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The solar wind: acceleration mechanisms, turbulence and heating

The study of mass loss from the Sun due to the solar wind relies principally on observations from space, both "remote-sensing", using instruments for UV and EUV
images of the solar disk and white light and UV coronographs, as well as via "in situ" measurements of characteristic parameters (velocity, magnetic and electric field, density, temperature). The measurements are necessarily supported by the analysis of theoretical models and by the comparison with the results of high precision numerical simulations.
The Italian community is constantly involved in all the phases of the above mentioned study, both in the development of instruments on-board satellites and numerical codes, as well as data analysis and theoretical modeling. The magnetic turbulence in the solar wind has a decisive influence on the processes that transport energetic particles into interplanetary space. In turn, the transport influences the acceleration processes, like stochastic acceleration and so-called "diffusive shock acceleration".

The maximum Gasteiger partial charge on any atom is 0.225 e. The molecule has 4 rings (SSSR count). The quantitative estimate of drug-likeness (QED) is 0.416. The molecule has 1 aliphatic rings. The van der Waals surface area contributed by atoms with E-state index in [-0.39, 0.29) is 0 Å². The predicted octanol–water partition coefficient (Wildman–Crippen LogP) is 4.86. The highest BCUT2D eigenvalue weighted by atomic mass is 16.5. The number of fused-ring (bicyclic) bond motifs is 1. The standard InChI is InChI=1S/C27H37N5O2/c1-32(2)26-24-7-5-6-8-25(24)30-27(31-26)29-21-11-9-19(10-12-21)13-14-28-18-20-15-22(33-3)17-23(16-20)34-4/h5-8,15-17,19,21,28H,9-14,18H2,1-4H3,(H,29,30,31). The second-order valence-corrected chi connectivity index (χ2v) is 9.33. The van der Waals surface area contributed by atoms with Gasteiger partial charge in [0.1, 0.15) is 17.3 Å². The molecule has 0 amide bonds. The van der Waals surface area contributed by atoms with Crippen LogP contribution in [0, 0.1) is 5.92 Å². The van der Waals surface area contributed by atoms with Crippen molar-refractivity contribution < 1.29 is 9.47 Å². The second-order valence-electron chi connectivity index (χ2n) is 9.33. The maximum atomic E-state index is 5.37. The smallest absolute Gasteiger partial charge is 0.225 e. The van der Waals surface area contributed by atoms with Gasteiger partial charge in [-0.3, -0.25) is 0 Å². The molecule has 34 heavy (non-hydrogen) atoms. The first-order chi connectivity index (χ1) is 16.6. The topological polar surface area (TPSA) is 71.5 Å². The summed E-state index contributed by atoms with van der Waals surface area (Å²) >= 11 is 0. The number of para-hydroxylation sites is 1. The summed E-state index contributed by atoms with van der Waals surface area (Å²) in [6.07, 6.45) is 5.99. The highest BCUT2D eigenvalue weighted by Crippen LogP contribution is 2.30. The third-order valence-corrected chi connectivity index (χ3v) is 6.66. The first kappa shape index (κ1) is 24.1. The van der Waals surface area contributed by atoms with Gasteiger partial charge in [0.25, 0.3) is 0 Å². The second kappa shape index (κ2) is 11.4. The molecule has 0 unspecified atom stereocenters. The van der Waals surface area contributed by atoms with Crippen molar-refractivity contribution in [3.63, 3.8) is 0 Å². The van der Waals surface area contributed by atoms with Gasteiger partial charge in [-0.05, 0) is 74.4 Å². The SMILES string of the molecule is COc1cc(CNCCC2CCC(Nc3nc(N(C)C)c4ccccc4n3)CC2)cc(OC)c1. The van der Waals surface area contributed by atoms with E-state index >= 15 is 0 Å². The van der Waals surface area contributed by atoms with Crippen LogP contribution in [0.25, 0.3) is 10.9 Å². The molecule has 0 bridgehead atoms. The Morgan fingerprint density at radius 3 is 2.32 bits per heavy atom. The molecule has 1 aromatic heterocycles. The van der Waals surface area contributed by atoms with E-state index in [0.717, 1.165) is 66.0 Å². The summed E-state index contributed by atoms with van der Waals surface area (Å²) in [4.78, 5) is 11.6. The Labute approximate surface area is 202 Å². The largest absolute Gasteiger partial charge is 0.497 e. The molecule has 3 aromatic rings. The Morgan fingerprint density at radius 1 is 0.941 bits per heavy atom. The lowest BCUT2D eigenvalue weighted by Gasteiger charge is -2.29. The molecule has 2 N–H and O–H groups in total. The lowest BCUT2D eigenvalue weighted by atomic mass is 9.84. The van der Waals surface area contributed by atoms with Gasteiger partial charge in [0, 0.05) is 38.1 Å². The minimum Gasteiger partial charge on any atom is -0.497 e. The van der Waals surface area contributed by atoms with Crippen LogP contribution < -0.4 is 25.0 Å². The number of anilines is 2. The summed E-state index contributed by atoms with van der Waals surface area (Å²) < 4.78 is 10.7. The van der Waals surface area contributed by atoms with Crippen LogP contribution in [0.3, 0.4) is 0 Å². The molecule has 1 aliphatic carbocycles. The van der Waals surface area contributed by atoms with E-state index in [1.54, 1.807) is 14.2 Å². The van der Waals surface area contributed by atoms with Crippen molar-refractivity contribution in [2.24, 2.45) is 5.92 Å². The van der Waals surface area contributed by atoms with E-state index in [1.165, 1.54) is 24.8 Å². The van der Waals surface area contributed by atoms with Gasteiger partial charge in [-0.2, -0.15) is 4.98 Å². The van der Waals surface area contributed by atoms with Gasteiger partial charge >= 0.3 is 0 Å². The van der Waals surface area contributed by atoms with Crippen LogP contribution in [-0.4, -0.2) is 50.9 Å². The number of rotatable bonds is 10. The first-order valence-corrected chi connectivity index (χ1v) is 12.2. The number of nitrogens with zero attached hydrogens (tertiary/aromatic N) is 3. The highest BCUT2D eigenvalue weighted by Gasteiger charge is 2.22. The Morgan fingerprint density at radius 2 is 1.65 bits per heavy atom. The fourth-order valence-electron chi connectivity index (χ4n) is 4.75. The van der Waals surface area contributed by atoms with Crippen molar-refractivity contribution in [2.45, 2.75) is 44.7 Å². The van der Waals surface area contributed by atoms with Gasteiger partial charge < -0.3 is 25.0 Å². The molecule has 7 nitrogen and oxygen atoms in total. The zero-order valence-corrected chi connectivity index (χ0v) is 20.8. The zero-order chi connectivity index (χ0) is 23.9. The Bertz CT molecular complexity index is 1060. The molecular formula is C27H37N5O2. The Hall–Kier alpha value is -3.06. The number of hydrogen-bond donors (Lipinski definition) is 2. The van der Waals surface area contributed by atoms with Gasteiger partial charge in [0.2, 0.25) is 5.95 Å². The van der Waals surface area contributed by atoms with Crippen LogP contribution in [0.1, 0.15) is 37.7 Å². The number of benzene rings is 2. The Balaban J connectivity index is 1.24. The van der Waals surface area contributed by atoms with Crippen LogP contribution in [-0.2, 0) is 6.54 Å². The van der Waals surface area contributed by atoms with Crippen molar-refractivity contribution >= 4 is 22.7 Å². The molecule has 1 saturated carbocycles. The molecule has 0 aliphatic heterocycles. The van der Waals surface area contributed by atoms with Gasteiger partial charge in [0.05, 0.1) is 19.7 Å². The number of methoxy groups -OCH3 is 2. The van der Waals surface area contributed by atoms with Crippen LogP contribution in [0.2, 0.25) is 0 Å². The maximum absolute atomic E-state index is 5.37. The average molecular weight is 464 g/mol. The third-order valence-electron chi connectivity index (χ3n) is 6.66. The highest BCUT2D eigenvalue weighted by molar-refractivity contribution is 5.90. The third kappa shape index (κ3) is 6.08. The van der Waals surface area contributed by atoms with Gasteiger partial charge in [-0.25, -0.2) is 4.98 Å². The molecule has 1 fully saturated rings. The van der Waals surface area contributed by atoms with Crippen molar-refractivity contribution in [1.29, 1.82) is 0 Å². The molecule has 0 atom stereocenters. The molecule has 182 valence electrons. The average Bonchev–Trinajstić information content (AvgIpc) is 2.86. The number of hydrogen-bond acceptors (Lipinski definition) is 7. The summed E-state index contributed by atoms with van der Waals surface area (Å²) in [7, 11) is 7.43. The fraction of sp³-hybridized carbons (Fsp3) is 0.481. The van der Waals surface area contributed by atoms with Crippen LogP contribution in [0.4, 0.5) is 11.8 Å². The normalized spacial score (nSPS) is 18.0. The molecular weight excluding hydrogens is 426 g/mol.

Studying the birth of exoplanets with chemistry

Sep 23, 2022

Studying the birth of exoplanets with chemistry A new study led by Elenia Pacetti, PhD student at La Sapienza University and INAF, jointly uses ultra-volatile, volatile, and refractory elements in the atmospheres of giant planets to develop a unified method to shed light on how and where giant planets form. The new work, published in The Astrophysical Journal, paves the road to the exoplanetary studies of the ESA mission Ariel

Stellar evolution along the HR diagram with Gaia

Sep 21, 2022

Stellar evolution along the HR diagram with Gaia The hybrid workshop started its activities in the INAF National Auditorium “Ernesto Capocci” of the Capodimonte Astronomical Observatory in Naples

The discovery of an extremely energetic gamma-ray burst from the infant Universe

Sep 21, 2022

The discovery of an extremely energetic gamma-ray burst from the infant Universe An international effort led by INAF researcher Andrea Rossi discovered and followed up the gamma-ray burst GRB 210905A, one of the most luminous events ever recorded that exploded when our Universe was just less than 900 million years old